Exclusive Music Premiere: Karen Haglof “Ode To Bon Jovi” from upcoming EP ‘Palomino Steady Rocking’

Photo by Isaac Haglof
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Palomino Steady Rocking is the third release for the singer/songwriter/guitarist Karen Haglof after many years away from the recording studio, during which she earned her medical de­gree and joined the hematology/ oncology department of New York University Hospital. “Ode To Bon Jovi” (referring to a beloved horse, not the veteran Jersey rocker!) is the first song she’s debuting from the four-song EP. which comes out September 7 to be followed by the full-length album Tobiano later in the year.

Like its predecessors, Palomino Steady Rocking revolves around Haglof’s hard-hitting yet spry, stripped-down blues-inflected playing and writing, ably supported by longtime musical ally Steve Almaas on bass and CP Roth on drums. The album is a fully–realized showcase for her master­ful fretwork, spirited singing, and impossibly catchy riffing, and finds her continuing her development as a complete creative artist in her own right – after years performing primarily as a supporting musician.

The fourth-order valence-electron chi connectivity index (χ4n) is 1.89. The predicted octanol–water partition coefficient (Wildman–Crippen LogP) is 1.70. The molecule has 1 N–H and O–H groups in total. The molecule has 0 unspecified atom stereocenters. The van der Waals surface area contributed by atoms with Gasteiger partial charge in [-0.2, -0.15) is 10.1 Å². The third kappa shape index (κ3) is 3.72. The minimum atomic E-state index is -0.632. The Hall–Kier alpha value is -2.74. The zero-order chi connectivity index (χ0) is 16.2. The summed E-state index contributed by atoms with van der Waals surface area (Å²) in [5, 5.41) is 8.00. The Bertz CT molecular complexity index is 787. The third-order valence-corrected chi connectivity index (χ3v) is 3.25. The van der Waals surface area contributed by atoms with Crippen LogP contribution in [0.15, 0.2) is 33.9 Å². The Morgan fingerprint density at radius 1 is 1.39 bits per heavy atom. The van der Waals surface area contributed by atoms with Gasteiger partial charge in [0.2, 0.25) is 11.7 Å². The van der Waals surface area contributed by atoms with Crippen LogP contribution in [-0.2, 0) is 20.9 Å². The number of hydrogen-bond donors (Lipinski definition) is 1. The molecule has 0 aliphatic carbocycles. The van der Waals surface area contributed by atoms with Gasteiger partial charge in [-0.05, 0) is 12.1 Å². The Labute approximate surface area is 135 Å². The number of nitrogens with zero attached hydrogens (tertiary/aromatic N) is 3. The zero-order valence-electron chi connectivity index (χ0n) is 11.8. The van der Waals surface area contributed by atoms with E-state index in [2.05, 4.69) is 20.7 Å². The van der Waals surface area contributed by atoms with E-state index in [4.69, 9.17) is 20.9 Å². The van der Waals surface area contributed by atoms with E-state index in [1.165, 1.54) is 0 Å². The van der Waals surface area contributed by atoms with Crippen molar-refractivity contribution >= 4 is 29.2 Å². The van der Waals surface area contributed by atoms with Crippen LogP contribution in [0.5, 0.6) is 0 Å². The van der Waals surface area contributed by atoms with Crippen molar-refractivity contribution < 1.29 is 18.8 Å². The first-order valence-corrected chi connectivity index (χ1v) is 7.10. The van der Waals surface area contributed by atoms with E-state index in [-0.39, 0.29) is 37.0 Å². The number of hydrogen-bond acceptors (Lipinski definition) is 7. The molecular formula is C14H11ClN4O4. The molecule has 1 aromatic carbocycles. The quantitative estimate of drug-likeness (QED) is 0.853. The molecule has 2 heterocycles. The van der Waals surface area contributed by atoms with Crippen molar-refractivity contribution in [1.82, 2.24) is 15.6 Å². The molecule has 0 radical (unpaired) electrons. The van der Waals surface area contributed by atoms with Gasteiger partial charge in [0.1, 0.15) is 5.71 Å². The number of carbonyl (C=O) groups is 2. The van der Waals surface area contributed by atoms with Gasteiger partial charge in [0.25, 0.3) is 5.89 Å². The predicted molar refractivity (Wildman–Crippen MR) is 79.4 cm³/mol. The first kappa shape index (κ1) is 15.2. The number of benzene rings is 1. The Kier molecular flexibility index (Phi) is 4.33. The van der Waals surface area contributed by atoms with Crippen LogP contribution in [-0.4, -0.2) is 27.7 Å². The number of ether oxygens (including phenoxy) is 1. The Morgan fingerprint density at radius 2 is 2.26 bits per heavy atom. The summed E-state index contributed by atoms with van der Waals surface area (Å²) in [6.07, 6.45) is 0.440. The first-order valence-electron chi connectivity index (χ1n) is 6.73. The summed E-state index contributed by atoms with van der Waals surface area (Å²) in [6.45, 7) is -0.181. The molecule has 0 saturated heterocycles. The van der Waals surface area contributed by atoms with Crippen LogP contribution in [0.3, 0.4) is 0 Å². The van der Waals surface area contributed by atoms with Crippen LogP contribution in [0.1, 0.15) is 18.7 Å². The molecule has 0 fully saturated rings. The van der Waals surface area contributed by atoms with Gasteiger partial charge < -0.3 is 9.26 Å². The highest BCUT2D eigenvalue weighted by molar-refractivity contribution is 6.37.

Prior to her career in medicine, Karen had been an active participant in the much-vaunted Minneapolis indie rock scene that gave the world the Replacements, Soul Asylum and Bob Mould’s Husker Du among many others. Eventually, she left the MidWest for Manhattan and joined renowned avant-garde composer Rhys Chatham’s Ensemble, one of the city’s seminal guitar orchestras, leaving to join the Band of Susans with other veterans of Chatham’s crew. After serving a stint as kitchen staff at the early years of East Village institution, the Great Jones Café (and creating its legendary brunch menu), she entered medical school and didn’t seriously pick up a guitar for decades.

The impetus for making music again came from two directions. The first was the un­timely passing of Karen’s friend and mentor Jeff Hill, an old friend in Minneapolis “he was encour­aging about playing and also picking up old interests beyond a workaholic medical career. His death was a huge blow.” Later that same year, Karen caught the music documentary It Might Get Loud at an East Village theater. “The old Jimmy Page and The Edge footage brought back all the early excitement about playing.” Karen says: “I [now] work in a field where very often I have to deliver bad news to people who thought they had more time to do all they’d planned. If you think you want to do something, you’d better do it now.”


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